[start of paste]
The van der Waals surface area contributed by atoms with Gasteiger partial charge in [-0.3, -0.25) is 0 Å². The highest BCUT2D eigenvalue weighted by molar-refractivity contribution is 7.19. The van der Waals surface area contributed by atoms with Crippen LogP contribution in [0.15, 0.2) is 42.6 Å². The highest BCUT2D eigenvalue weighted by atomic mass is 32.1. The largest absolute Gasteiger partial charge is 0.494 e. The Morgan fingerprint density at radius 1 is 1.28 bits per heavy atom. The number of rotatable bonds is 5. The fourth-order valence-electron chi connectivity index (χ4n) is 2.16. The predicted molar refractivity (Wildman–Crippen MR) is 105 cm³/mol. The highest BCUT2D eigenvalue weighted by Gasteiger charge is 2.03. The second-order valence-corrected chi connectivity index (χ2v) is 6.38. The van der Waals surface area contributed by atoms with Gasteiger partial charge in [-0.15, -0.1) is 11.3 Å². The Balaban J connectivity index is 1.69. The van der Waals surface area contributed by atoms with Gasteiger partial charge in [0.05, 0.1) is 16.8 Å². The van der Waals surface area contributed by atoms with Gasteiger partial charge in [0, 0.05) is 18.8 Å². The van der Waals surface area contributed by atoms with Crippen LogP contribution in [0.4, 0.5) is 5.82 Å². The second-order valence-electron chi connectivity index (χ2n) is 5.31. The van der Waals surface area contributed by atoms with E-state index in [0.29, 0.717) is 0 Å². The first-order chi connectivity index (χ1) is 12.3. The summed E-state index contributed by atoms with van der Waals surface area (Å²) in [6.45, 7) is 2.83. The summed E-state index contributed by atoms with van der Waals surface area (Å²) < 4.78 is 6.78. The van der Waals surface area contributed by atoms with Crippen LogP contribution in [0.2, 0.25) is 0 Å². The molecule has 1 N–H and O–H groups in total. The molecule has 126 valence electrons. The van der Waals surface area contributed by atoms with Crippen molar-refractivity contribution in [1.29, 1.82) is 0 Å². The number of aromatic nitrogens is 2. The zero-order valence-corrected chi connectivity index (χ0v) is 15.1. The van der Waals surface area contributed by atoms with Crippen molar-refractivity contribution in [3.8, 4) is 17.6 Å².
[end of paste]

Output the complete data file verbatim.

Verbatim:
The van der Waals surface area contributed by atoms with Gasteiger partial charge in [-0.3, -0.25) is 0 Å². The highest BCUT2D eigenvalue weighted by molar-refractivity contribution is 7.19. The van der Waals surface area contributed by atoms with Crippen LogP contribution in [0.15, 0.2) is 42.6 Å². The highest BCUT2D eigenvalue weighted by atomic mass is 32.1. The largest absolute Gasteiger partial charge is 0.494 e. The Morgan fingerprint density at radius 1 is 1.28 bits per heavy atom. The number of rotatable bonds is 5. The fourth-order valence-electron chi connectivity index (χ4n) is 2.16. The predicted molar refractivity (Wildman–Crippen MR) is 105 cm³/mol. The highest BCUT2D eigenvalue weighted by Gasteiger charge is 2.03. The second-order valence-corrected chi connectivity index (χ2v) is 6.38. The van der Waals surface area contributed by atoms with Gasteiger partial charge in [-0.15, -0.1) is 11.3 Å². The Balaban J connectivity index is 1.69. The van der Waals surface area contributed by atoms with Gasteiger partial charge in [0.05, 0.1) is 16.8 Å². The van der Waals surface area contributed by atoms with Gasteiger partial charge in [0, 0.05) is 18.8 Å². The van der Waals surface area contributed by atoms with Crippen LogP contribution in [0.4, 0.5) is 5.82 Å². The second-order valence-electron chi connectivity index (χ2n) is 5.31. The van der Waals surface area contributed by atoms with E-state index in [0.29, 0.717) is 0 Å². The first-order chi connectivity index (χ1) is 12.3. The summed E-state index contributed by atoms with van der Waals surface area (Å²) in [6.45, 7) is 2.83. The summed E-state index contributed by atoms with van der Waals surface area (Å²) < 4.78 is 6.78. The van der Waals surface area contributed by atoms with Crippen LogP contribution in [0.2, 0.25) is 0 Å². The molecule has 1 N–H and O–H groups in total. The molecule has 126 valence electrons. The van der Waals surface area contributed by atoms with Crippen molar-refractivity contribution in [1.29, 1.82) is 0 Å². The number of aromatic nitrogens is 2. The zero-order valence-corrected chi connectivity index (χ0v) is 15.1. The van der Waals surface area contributed by atoms with Crippen molar-refractivity contribution in [3.8, 4) is 17.6 Å².